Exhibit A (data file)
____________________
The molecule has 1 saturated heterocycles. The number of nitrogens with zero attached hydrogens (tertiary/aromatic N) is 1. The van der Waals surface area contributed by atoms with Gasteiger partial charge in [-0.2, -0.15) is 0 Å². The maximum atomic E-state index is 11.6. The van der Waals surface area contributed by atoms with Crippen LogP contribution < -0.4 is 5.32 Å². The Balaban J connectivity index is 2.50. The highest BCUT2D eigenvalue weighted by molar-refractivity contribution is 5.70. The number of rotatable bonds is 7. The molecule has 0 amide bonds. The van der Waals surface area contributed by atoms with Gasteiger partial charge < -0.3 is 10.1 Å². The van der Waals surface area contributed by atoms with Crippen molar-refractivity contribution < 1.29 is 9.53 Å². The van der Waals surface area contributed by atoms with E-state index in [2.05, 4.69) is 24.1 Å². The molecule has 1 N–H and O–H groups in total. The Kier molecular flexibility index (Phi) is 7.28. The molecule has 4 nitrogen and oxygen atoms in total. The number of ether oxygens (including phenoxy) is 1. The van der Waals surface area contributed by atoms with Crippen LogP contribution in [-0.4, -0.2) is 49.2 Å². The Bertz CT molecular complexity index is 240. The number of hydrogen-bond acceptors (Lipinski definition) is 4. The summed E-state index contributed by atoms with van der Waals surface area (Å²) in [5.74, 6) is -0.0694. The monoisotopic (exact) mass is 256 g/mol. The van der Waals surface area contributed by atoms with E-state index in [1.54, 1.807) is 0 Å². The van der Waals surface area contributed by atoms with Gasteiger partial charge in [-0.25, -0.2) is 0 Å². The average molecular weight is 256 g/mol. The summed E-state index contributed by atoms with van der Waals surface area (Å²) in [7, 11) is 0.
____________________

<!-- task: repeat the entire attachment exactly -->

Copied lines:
The molecule has 1 saturated heterocycles. The number of nitrogens with zero attached hydrogens (tertiary/aromatic N) is 1. The van der Waals surface area contributed by atoms with Gasteiger partial charge in [-0.2, -0.15) is 0 Å². The maximum atomic E-state index is 11.6. The van der Waals surface area contributed by atoms with Crippen LogP contribution < -0.4 is 5.32 Å². The Balaban J connectivity index is 2.50. The highest BCUT2D eigenvalue weighted by molar-refractivity contribution is 5.70. The number of rotatable bonds is 7. The molecule has 0 amide bonds. The van der Waals surface area contributed by atoms with Gasteiger partial charge < -0.3 is 10.1 Å². The van der Waals surface area contributed by atoms with Crippen molar-refractivity contribution < 1.29 is 9.53 Å². The van der Waals surface area contributed by atoms with E-state index in [2.05, 4.69) is 24.1 Å². The molecule has 1 N–H and O–H groups in total. The Kier molecular flexibility index (Phi) is 7.28. The molecule has 4 nitrogen and oxygen atoms in total. The number of ether oxygens (including phenoxy) is 1. The van der Waals surface area contributed by atoms with Crippen LogP contribution in [-0.4, -0.2) is 49.2 Å². The Bertz CT molecular complexity index is 240. The number of hydrogen-bond acceptors (Lipinski definition) is 4. The summed E-state index contributed by atoms with van der Waals surface area (Å²) in [5.74, 6) is -0.0694. The monoisotopic (exact) mass is 256 g/mol. The van der Waals surface area contributed by atoms with E-state index in [1.54, 1.807) is 0 Å². The van der Waals surface area contributed by atoms with Gasteiger partial charge in [-0.25, -0.2) is 0 Å². The average molecular weight is 256 g/mol. The summed E-state index contributed by atoms with van der Waals surface area (Å²) in [7, 11) is 0.